Why Compassion Matters Now More Than Ever|Jill Lublin

When you work with people for a long time, your colleagues, customers, vendors, and clients become friends. You share the joy on their wedding days, send balloons when their children are born, let them cry in your office when they experience a loss, and stand by them in their decision to leave the company. We travel through life with one another, and there is no way around that fact. When you see someone in tears, go to them and practice compassion. Compassion means you feel a conscious sympathy for someone in trouble or pain and have an overpowering need to ease that pain. Sadly, we can’t reverse the tragedy, but we can be there for someone. We can give them our greatest gift: our time and presence. You don’t even have to say a word, just go to their office, close the door, put your arm around him or her. Even for the most grief- stricken person, receiving your compassion will elevate his or her spirit. It will lead to more productivity later as well, because when employees feel liked or, dare I say, loved, they feel like they matter and they want to stay together and help each other out. They want to see everyone succeed, because they are succeeding with one another, and that is truly rewarding and validating. Where compassion is present, a tight bond is formed. When social interactions are positive and supportive, psychological distress decreases and employees experience better health. The entire staff realizes there is no “I” in “team.”

It comes down to culture. Do you have a compassionate culture? Research on compassion in the workplace and how to implement it for a new management culture is still emerging. To help communicate scientists’ best practices to business leaders—literally bridging the gap between the research world and the business world—is one of the main objectives of the Center for Compassion and Altruism Research and Education.

Associate Director of CCARE Emma M. Seppala reports: “Compassionate, friendly, and supportive coworkers tend to build higher-quality relationships with others at work. In doing so, they boost coworkers’ productivity levels and increase coworkers’ feeling of social connection, as well as their commitment to the workplace and their levels of engagement with their job.”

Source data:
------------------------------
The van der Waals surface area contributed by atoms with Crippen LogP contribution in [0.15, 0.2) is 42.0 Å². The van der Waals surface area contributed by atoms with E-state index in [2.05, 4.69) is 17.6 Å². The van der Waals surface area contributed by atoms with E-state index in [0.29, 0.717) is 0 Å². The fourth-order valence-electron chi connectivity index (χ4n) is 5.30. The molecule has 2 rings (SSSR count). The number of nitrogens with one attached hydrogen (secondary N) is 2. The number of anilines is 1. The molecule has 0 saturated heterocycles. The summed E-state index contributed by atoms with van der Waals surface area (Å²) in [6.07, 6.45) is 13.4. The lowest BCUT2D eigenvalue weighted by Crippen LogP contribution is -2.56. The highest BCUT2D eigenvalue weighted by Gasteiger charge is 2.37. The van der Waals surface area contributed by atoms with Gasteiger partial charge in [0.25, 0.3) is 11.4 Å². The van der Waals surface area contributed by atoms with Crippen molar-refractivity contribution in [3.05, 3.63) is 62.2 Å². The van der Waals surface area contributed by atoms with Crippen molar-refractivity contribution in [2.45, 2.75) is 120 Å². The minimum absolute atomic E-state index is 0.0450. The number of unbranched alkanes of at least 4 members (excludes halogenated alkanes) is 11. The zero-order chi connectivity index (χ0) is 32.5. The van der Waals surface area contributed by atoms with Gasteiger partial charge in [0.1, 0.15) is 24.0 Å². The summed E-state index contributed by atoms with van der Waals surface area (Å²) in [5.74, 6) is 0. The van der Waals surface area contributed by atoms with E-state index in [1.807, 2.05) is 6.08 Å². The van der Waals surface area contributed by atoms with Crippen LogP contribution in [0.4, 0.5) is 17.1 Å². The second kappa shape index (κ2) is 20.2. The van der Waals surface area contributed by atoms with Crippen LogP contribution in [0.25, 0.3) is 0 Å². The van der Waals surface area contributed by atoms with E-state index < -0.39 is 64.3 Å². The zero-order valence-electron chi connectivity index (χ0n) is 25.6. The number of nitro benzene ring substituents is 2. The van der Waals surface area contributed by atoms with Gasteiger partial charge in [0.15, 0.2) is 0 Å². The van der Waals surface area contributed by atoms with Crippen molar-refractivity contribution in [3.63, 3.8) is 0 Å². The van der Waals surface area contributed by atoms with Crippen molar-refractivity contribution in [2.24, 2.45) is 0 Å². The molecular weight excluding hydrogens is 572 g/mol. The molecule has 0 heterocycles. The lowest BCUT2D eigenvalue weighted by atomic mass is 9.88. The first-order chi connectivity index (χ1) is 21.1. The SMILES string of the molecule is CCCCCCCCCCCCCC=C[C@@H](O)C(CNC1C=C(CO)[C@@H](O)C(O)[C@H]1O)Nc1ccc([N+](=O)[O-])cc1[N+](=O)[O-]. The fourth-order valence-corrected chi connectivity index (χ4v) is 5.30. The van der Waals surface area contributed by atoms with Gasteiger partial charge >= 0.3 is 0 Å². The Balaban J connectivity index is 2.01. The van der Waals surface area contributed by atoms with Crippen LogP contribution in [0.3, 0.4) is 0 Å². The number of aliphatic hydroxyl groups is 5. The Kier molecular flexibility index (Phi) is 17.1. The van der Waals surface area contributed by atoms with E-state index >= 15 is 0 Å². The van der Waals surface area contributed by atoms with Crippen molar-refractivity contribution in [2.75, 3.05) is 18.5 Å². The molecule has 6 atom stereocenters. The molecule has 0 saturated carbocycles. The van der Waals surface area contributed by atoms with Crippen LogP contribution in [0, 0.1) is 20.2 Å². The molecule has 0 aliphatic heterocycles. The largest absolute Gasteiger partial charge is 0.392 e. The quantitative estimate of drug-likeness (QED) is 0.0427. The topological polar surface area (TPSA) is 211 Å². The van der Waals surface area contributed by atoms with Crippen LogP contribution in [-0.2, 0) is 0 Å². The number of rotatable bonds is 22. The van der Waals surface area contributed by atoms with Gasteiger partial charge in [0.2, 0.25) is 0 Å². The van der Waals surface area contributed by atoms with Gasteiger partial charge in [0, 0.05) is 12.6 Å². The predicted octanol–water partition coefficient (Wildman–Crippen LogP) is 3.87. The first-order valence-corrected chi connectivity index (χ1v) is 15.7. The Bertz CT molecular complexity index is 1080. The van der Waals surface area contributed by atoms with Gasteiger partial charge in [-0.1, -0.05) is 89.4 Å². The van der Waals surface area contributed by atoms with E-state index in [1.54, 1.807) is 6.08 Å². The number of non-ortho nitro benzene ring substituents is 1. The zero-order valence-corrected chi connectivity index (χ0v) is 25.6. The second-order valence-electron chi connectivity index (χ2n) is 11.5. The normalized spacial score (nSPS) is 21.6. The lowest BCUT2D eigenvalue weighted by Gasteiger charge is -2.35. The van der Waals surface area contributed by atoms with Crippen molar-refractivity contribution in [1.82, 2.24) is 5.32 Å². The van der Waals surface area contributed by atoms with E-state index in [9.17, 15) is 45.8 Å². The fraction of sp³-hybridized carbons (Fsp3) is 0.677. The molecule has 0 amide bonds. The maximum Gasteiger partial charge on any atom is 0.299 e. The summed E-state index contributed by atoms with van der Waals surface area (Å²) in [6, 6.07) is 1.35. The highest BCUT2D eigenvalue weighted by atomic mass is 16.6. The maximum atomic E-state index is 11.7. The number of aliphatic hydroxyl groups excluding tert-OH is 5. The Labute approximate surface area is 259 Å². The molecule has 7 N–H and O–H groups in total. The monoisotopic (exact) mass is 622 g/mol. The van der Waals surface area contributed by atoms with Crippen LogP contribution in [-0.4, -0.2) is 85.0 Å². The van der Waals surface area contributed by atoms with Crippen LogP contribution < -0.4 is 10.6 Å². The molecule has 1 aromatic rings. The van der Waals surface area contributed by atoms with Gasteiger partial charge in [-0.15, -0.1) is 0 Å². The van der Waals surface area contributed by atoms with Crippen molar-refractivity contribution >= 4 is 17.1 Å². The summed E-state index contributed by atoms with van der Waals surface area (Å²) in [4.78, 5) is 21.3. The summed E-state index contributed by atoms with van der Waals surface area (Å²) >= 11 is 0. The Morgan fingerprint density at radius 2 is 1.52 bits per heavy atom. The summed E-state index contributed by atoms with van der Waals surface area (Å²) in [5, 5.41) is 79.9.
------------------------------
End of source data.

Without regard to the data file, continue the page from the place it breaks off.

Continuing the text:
Compassion causes a ripple effect as well. Jonathan Haidt at New York University calls the heightened state of well-being that happens after seeing someone helping another person “elevate.” Not only are we elevated when we see compassion in action, we are more apt to act compassionately toward someone else.

For example, there is a high incidence of burnout and stress in the healthcare field, which is detrimental to patients, staff, and medical providers. A growing body of research has correlated provider burnout to a decrease in compassion for patients. What happens when compassion levels are restored or elevated? A research study led by Emma M. Seppala, published in 2014 in the Journal of Compassionate Health Care, investigated the effectiveness of a brief session of loving-kindness meditation, practiced for just 10 minutes by medical providers. The findings reported that a brief “compassion intervention,” which can be easily implemented and improves well-being and feelings of connection, increased overall job performance and satisfaction in a short period of time, even in beginner meditators.

We have already established that our innate desire and need to bond with others, to be connected, is a driving biological force that motivates our actions, reactions, and decision making. It is not surprising that when the connection through compassion is threatened or taken away, we respond in emotionally undesirable ways toward others and ourselves. Our perceptions about what we are doing are skewed toward feelings of meaninglessness instead of empowerment and purpose. Restoring the connectivity at work through teaching employees, colleagues, clients, and customers to feel compassion in business increases satisfaction and loyalty.

Care and compassion cannot be faked. We as leaders must want to be authentic in connecting with people and building it into our mission and our business and company culture. Kindness, especially in the form of compassion, is contagious, so when we are communicating our own connectivity, it catches on and spreads like wildfire.